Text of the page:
The three Buds…they were fixtures in my neighborhood for several years. I lived in an “Our Town” kind of place where people sat on their porch in the evenings and waved hello to neighbors passing by. When a new family came to town there was a visitor with cookies or cake at the front door the next day. So it wasn’t unusual to see the same people on a regular basis. Three of those people were named Bud. Not really their proper name but the one they were known by none-the-less.
Bud # 1 we called- Bud who Walked. Everyday like clockwork he would walk briskly past our house. Always friendly, but he seldom had time to stop and talk. He was on a mission. All of a sudden we stopped seeing him. It was several months gone by before we found out he had suffered a heart attack. Not knowing his last name or exactly where he lived we couldn’t visit to wish him well. Then one day here he came again. He was really on a mission now to stay healthy and take advantage of his second chance. Only now he had a little more time to stop and chat once in a while.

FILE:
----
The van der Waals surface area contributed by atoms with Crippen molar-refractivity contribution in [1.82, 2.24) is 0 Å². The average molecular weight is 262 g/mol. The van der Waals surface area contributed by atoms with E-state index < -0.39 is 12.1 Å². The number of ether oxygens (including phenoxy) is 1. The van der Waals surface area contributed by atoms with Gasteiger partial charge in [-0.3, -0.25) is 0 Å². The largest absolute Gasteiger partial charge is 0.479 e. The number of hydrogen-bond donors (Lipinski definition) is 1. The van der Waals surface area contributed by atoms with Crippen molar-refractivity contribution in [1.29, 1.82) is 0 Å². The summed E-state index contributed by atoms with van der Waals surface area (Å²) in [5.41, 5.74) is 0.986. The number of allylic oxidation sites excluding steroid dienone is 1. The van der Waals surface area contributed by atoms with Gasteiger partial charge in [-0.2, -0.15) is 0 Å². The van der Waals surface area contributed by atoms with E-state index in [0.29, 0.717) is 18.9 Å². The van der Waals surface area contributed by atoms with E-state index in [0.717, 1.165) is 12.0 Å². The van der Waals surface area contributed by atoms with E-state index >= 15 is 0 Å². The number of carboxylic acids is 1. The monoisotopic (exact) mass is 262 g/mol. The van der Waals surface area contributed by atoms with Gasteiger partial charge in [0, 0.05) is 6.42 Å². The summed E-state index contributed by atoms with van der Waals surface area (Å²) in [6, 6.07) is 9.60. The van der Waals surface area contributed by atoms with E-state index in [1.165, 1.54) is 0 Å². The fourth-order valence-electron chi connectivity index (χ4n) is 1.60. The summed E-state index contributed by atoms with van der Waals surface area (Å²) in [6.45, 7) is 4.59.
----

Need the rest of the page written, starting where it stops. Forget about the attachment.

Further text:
Bud #2 we called Bud in Mud. He was the husband of a voice teacher at the college where we were on the faculty. We often saw him at concerts and arts events with his wife. He also wrote a column of musings for the local paper. He was an excellent, insightful writer that could put an interesting turn on any subject. He got his name from one of those columns. I wish I had a copy of it now as I don’t remember the details anymore. Of course the subject was mud and I remember laughing loud and long everytime I read it. Which I did over and over. He developed Parkinson’s and stopped appearing in public and eventually stopped writing as well shortly before he passed.
Bud #3 was Bud Next Door. He was our neighbor and a very interesting one as well. An antiques collector, bed and breakfast owner, important in the development of the Marshall Plan and instrumental in NASA. He was a charming man with whom we shared a love of music. We used to sing Christmas carols in German together, Oh Tannenbaum and Stille Nacht in particular. He eventually sold his beautiful Victorian home when it became too much to handle and moved to a small apartment. We no longer saw each other as frequently but we reconnected near the end. When he was in the hospital I would visit and once again we sang German carols. I was there when he transitioned.
Schlaf in himmlischer Ruh!
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